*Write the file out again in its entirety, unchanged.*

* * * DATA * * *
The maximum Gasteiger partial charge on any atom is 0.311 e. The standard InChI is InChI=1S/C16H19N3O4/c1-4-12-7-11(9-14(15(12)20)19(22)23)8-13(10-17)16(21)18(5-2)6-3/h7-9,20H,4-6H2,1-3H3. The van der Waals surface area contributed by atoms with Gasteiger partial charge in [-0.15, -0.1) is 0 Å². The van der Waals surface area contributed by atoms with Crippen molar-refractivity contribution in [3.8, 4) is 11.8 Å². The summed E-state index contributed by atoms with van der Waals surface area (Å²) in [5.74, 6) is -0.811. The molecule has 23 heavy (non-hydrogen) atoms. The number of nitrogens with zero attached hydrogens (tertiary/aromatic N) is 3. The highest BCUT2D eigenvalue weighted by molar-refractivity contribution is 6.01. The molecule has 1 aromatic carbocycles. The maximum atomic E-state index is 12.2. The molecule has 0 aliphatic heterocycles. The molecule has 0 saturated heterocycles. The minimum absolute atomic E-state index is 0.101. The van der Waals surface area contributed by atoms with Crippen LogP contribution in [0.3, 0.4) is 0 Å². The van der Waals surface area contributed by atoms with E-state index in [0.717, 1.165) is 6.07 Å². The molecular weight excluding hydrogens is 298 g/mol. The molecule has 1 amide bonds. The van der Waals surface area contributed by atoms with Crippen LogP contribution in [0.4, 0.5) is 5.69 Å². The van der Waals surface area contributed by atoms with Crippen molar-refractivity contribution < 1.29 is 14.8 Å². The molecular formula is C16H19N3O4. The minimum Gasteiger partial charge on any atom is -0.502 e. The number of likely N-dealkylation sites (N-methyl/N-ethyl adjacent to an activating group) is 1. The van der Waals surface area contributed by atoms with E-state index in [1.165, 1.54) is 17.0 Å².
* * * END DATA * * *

The maximum Gasteiger partial charge on any atom is 0.311 e. The standard InChI is InChI=1S/C16H19N3O4/c1-4-12-7-11(9-14(15(12)20)19(22)23)8-13(10-17)16(21)18(5-2)6-3/h7-9,20H,4-6H2,1-3H3. The van der Waals surface area contributed by atoms with Gasteiger partial charge in [-0.15, -0.1) is 0 Å². The van der Waals surface area contributed by atoms with Crippen molar-refractivity contribution in [3.8, 4) is 11.8 Å². The summed E-state index contributed by atoms with van der Waals surface area (Å²) in [5.74, 6) is -0.811. The molecule has 23 heavy (non-hydrogen) atoms. The number of nitrogens with zero attached hydrogens (tertiary/aromatic N) is 3. The highest BCUT2D eigenvalue weighted by molar-refractivity contribution is 6.01. The molecule has 1 aromatic carbocycles. The maximum atomic E-state index is 12.2. The molecule has 0 aliphatic heterocycles. The molecule has 0 saturated heterocycles. The minimum absolute atomic E-state index is 0.101. The van der Waals surface area contributed by atoms with Crippen LogP contribution in [0.3, 0.4) is 0 Å². The van der Waals surface area contributed by atoms with E-state index in [0.717, 1.165) is 6.07 Å². The molecular weight excluding hydrogens is 298 g/mol. The molecule has 1 amide bonds. The van der Waals surface area contributed by atoms with Crippen LogP contribution in [0.4, 0.5) is 5.69 Å². The van der Waals surface area contributed by atoms with Crippen molar-refractivity contribution < 1.29 is 14.8 Å². The molecular formula is C16H19N3O4. The minimum Gasteiger partial charge on any atom is -0.502 e. The number of likely N-dealkylation sites (N-methyl/N-ethyl adjacent to an activating group) is 1. The van der Waals surface area contributed by atoms with E-state index in [1.165, 1.54) is 17.0 Å².